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ARS Home » Southeast Area » Little Rock, Arkansas » Arkansas Children's Nutrition Center » Research » Publications at this Location » Publication #284734

Title: Obesity during pregnancy, a metabolic challenge for the fetus and future child

item ANDRES, ALINE - Arkansas Children'S Nutrition Research Center (ACNC)
item SHANKAR, KARTIK - Arkansas Children'S Nutrition Research Center (ACNC)
item Badger, Thomas

Submitted to: Meeting Abstract
Publication Type: Abstract Only
Publication Acceptance Date: 7/2/2012
Publication Date: N/A
Citation: N/A

Interpretive Summary:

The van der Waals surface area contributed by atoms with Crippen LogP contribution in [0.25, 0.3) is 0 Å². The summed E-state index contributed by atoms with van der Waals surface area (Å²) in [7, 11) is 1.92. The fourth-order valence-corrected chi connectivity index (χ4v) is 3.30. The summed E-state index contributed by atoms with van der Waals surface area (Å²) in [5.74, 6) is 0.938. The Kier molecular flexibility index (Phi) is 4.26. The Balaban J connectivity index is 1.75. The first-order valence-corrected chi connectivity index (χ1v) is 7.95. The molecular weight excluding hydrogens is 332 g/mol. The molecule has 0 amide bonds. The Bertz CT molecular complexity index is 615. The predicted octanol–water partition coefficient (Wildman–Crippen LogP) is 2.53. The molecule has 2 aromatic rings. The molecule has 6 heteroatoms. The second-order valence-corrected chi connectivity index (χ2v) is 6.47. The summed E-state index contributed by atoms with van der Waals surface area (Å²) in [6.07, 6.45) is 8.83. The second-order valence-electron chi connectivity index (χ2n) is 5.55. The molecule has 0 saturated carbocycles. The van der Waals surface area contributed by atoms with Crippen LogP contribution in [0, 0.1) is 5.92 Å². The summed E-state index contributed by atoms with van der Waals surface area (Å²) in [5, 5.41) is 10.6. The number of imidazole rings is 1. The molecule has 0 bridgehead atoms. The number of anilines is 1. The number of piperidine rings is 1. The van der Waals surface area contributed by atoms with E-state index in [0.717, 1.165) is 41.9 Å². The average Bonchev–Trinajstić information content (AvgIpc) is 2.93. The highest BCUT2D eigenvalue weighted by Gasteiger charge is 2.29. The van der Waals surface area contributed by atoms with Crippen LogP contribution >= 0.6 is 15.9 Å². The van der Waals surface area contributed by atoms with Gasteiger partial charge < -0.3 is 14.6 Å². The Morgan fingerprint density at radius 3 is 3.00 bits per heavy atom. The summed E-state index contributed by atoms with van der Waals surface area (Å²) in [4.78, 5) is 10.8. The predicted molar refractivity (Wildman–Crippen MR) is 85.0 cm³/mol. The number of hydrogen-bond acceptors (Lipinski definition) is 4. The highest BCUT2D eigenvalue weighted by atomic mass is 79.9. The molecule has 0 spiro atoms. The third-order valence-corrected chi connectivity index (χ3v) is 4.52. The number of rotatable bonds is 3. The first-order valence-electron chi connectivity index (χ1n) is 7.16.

Technical Abstract: Currently in the United States more than 50% of women who become pregnant are either overweight or obese. Recent evidence suggests that both overweight and obese body composition status during pregnancy can lead to higher adiposity in infants and children. In light of the current incidence of overweight and obesity in pregnant women, one in two infants born in the United States will be exposed to an obesogenic intrauterine environment, raising its risk of developing obesity later in life. However, the mechanism by which this occurs is not yet understood. In a controlled animal model of maternal obesity, offspring born to obese dams are hyper-responsive to obesogenic high-fat diets, gaining greater body weight, adiposity, and metabolic sequelae. The Glowing study is an ongoing longitudinal observational study designed to test the hypothesis developed in the animal model whereby maternal obesity leads to metabolic programming of fetal metabolism such that energy sparing and higher fat deposition occurs in the offspring. The study is also designed to control for confounder factors such as gestational weigh gain, dietary intake, or physical activity differences in order to isolate the in utero maternal programming of offspring metabolism. Longitudinal preliminary analyses demonstrate that overweight and obese pregnant women (OW/OB, BMI 25-35) have altered insulin sensitivity compared to lean women (BMI 18.5-24.9) during the course of pregnancy. OW/OB women display hyperinsulinemia and hyperleptinemia compared to lean pregnant women, despite normal oral glucose tolerance test at gestation week 30. Analyses of the villous placental samples demonstrate that maternal obesity significantly affected expression of 406 genes (+/-1.5-fold, p<0.05), which were enriched for lipid metabolic process, leukocyte migration and cell adhesion. Moreover, phosphorylation of JNK1/2 and NF-'B was increased (2- and 2.2-fold, respectively) in placental lysates from obese women. Furthermore, genome-scale analysis of DNA methylation using reduced representation bisulfite sequencing, revealed that methylation of approx. 1,900 CpG sites was altered associated with maternal obesity. Our limited preliminary data from the first infants born in the study demonstrate higher levels of adiposity in infants born to OW/OB mothers compared to infants born to lean mothers (24.4% vs. 20.9%) at age 3 mo, validating our hypothesis that infants born to overweight or obese women have higher risk of obesity during infancy. In summary, our results demonstrate that maternal programming of offspring metabolism may be mediated by epigenetic regulation developed during the in utero period, which leads to an increase in adiposity post-natally.